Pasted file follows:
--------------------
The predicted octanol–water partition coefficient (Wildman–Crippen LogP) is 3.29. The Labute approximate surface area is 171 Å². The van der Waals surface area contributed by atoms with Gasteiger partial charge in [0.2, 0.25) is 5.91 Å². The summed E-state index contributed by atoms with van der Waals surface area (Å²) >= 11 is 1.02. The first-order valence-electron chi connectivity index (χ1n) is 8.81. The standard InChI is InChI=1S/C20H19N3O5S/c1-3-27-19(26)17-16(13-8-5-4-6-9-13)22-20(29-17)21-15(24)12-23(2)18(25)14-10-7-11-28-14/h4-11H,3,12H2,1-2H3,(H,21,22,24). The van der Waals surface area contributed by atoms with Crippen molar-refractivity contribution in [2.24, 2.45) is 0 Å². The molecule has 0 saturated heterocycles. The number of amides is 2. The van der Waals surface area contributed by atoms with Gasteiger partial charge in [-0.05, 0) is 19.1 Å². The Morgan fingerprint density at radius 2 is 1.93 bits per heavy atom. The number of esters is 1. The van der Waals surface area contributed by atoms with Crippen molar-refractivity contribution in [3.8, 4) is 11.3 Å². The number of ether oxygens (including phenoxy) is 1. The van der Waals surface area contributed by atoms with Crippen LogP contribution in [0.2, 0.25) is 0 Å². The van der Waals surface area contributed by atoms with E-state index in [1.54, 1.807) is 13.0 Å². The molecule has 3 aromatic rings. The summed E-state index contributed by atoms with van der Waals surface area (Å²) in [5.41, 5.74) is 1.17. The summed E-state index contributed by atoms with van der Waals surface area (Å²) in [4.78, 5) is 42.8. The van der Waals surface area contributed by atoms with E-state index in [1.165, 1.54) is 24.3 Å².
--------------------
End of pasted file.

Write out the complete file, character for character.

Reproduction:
The predicted octanol–water partition coefficient (Wildman–Crippen LogP) is 3.29. The Labute approximate surface area is 171 Å². The van der Waals surface area contributed by atoms with Gasteiger partial charge in [0.2, 0.25) is 5.91 Å². The summed E-state index contributed by atoms with van der Waals surface area (Å²) >= 11 is 1.02. The first-order valence-electron chi connectivity index (χ1n) is 8.81. The standard InChI is InChI=1S/C20H19N3O5S/c1-3-27-19(26)17-16(13-8-5-4-6-9-13)22-20(29-17)21-15(24)12-23(2)18(25)14-10-7-11-28-14/h4-11H,3,12H2,1-2H3,(H,21,22,24). The van der Waals surface area contributed by atoms with Crippen molar-refractivity contribution in [2.24, 2.45) is 0 Å². The molecule has 0 saturated heterocycles. The number of amides is 2. The van der Waals surface area contributed by atoms with Gasteiger partial charge in [-0.05, 0) is 19.1 Å². The Morgan fingerprint density at radius 2 is 1.93 bits per heavy atom. The number of esters is 1. The van der Waals surface area contributed by atoms with Crippen molar-refractivity contribution in [3.8, 4) is 11.3 Å². The number of ether oxygens (including phenoxy) is 1. The van der Waals surface area contributed by atoms with Crippen LogP contribution in [0.2, 0.25) is 0 Å². The van der Waals surface area contributed by atoms with E-state index in [1.54, 1.807) is 13.0 Å². The molecule has 3 aromatic rings. The summed E-state index contributed by atoms with van der Waals surface area (Å²) in [5.41, 5.74) is 1.17. The summed E-state index contributed by atoms with van der Waals surface area (Å²) in [4.78, 5) is 42.8. The van der Waals surface area contributed by atoms with E-state index in [1.165, 1.54) is 24.3 Å².